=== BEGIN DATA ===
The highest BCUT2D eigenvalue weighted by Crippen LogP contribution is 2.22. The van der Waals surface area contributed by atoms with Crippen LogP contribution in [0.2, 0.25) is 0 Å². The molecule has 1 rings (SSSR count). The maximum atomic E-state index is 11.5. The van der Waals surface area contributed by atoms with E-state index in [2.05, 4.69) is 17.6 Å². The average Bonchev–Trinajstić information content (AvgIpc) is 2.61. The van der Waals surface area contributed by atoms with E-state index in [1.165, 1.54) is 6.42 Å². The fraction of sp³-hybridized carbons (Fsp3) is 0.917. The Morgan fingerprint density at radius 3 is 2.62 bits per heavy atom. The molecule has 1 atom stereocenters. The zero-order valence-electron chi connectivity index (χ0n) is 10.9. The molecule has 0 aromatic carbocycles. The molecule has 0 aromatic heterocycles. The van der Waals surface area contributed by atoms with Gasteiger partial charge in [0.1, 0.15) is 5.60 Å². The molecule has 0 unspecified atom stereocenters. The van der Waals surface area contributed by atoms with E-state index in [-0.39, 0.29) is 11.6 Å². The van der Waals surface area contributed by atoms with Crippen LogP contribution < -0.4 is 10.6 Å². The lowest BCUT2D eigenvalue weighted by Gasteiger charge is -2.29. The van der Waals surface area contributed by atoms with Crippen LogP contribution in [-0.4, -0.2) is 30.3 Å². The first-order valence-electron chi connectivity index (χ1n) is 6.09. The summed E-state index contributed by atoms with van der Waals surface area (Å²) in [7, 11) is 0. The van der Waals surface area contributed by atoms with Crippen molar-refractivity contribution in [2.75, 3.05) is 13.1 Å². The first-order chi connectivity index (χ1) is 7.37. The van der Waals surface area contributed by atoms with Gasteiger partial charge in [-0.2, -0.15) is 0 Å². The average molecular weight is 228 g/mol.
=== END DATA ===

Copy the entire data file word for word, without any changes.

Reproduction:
The highest BCUT2D eigenvalue weighted by Crippen LogP contribution is 2.22. The van der Waals surface area contributed by atoms with Crippen LogP contribution in [0.2, 0.25) is 0 Å². The molecule has 1 rings (SSSR count). The maximum atomic E-state index is 11.5. The van der Waals surface area contributed by atoms with E-state index in [2.05, 4.69) is 17.6 Å². The average Bonchev–Trinajstić information content (AvgIpc) is 2.61. The van der Waals surface area contributed by atoms with E-state index in [1.165, 1.54) is 6.42 Å². The fraction of sp³-hybridized carbons (Fsp3) is 0.917. The Morgan fingerprint density at radius 3 is 2.62 bits per heavy atom. The molecule has 1 atom stereocenters. The zero-order valence-electron chi connectivity index (χ0n) is 10.9. The molecule has 0 aromatic carbocycles. The molecule has 0 aromatic heterocycles. The van der Waals surface area contributed by atoms with Gasteiger partial charge in [0.1, 0.15) is 5.60 Å². The molecule has 0 unspecified atom stereocenters. The van der Waals surface area contributed by atoms with E-state index in [-0.39, 0.29) is 11.6 Å². The van der Waals surface area contributed by atoms with Crippen LogP contribution < -0.4 is 10.6 Å². The lowest BCUT2D eigenvalue weighted by Gasteiger charge is -2.29. The van der Waals surface area contributed by atoms with Crippen LogP contribution in [-0.4, -0.2) is 30.3 Å². The first-order valence-electron chi connectivity index (χ1n) is 6.09. The summed E-state index contributed by atoms with van der Waals surface area (Å²) in [7, 11) is 0. The van der Waals surface area contributed by atoms with Crippen molar-refractivity contribution in [2.75, 3.05) is 13.1 Å². The first-order chi connectivity index (χ1) is 7.37. The van der Waals surface area contributed by atoms with Gasteiger partial charge in [-0.2, -0.15) is 0 Å². The average molecular weight is 228 g/mol.